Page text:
The Tyrant’s Law by Daniel Abraham
My rating: 4 of 5 stars
Series: The Dagger and the Coin (Book #3 of 5)
Genre: Fantasy, Epic Fantasy, High Fantasy
Pages: 512 pages (Kindle edition)
Published: 14th May 2013 by Orbit
There’s no doubt for me that this was another great read, but I also have to admit that I didn’t enjoy this one as much as The King’s Blood.
“Knowing something another man wanted to know was a kind of power. Maybe the best kind.”
The Tyrant’s Law is the third book in The Dagger and the Coin series by Daniel Abraham. This means that I’m halfway through the series now. The Tyrant’s Law did feel like it’s inflicted with the middle book of a series syndrome. The story in The Tyrant’s Law continues from where the The King’s Blood ended, and it mostly dealt with the repercussion of that ending. However, unlike The King’s Blood, the main plot in this 500 pages novel progressed relatively small in comparison. That being said, I do have to say that the characterizations and development were spot-on. If you’re a character-driven fantasy reader like I am, I don’t think you’ll regret reading this one.
“There is great nobility in ordinary people. The world disappoints us all, and the ways we change our own stories to survive that disappointment are beautiful and tragic and hilarious. On balance, I find much more to admire about humanity than to despise.”
This installment is all about the characters and their convictions. Marcus’s story revolves around the quest trope, Cithrin’s story reaffirmed why the title of the series is The Dagger and the Coin, Clara’s story mostly dealt with getting back on her feet, and lastly, Geder Palliako is about war, faith, and love. Alright, I really have to talk about Geder a bit here. Honestly speaking, Geder is one of the most intriguing and compelling villains I’ve ever read in fantasy. His capability of genuine kindness and innocence contrasted with his insane ability to feel right with his tyranny seriously made me feel conflicted in a good way. For example, practically everyone in the series treats Geder unfairly, and his genuine desire to have a friend or someone who loves him made me feel sad for his predicament. However, he also did a lot of vile things. In a way, he’s like a lump of clay that can be molded into anything; he could’ve been a real hero, and unfortunately, the harshness of the world may have shaped him into this villain.
“Love is wonderful, but it doesn’t justify anything or make a bad choice wise. Everyone loves. Idiots love. Murderers love. Pick any atrocity you want, and someone will be able to justify it out of something they call love. Anything can wear love like a cloak.”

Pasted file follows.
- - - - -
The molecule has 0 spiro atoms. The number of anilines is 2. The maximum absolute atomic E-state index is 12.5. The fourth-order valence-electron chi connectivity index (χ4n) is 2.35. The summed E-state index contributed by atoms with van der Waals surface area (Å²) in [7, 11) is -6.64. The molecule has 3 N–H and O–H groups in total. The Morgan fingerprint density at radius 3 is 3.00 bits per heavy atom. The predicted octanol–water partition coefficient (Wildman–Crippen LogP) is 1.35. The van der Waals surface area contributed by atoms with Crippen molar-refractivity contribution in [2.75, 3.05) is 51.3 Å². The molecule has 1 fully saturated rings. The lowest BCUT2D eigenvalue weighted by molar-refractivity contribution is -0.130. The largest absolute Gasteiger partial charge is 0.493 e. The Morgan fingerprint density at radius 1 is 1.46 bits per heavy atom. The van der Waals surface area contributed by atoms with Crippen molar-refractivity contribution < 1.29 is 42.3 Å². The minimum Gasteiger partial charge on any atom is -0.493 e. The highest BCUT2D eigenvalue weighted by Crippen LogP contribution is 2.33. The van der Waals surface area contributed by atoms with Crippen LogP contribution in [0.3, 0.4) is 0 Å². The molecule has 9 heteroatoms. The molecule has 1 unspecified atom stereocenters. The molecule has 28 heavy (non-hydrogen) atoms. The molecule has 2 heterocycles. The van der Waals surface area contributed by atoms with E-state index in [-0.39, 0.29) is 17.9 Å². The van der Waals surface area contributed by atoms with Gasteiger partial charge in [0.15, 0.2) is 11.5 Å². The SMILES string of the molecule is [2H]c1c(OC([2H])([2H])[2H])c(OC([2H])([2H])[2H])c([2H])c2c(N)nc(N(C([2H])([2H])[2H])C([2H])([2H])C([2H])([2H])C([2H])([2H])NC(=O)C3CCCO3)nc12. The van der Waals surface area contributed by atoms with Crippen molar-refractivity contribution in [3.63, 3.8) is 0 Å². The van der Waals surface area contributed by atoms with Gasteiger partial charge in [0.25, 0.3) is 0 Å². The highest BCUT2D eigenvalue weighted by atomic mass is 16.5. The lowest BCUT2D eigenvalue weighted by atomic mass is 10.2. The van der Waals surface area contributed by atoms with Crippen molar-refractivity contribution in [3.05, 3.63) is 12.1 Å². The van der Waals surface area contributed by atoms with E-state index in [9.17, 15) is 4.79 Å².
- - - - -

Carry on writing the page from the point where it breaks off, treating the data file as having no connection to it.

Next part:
But that’s enough about Geder for now; I know I’ll be talking about him again in the next two books, especially after what happened at the end of this installment. As I mentioned earlier, Marcus’s story utilized a journey/quest trope, but to me, it felt like his chapters were where the story and world-building progressed the most in comparison. In his chapters, we learned several new things regarding the history and the real big bad boss of their current conflict. And my god, the final chapters of Marcus’s story in this book were incredible; it will—without a doubt—made the next two books even better.
Also, there’s only one type of magic in this series so far, and it is the power over truth and lies. With this premise, Abraham was able to heighten the tension of the plot so much. It’s impressive; Abraham showed that the entire world can easily be dominated by those who have power over manipulating truth and lies.
“I think we are living in dark times… As dangerous, I would guess, as any since the fall of the dragons. But the world is unpredictable, and I take a great deal of comfort from that.”
Although slightly inferior compared to its predecessor, I truly believe that The Tyrant’s Law is pushing The Dagger and the Coin into the right direction. The character work was magnificent as always, the prose flowed nicely, and the last 20% of the novel was a page-turner filled with revelations. I am looking forward to reading the penultimate installment in this series soon.
“Money is the physical form of power. And the time is coming for that power to be expended… Coins are only objects until they’re used. Then they become something else. Food for the hungry. Passage for the desperate. It’s the magic that we do. We take a bit of metal and use it to remake the world in the shape we want.”
You can order the book from: Blackwells (Free International shipping)
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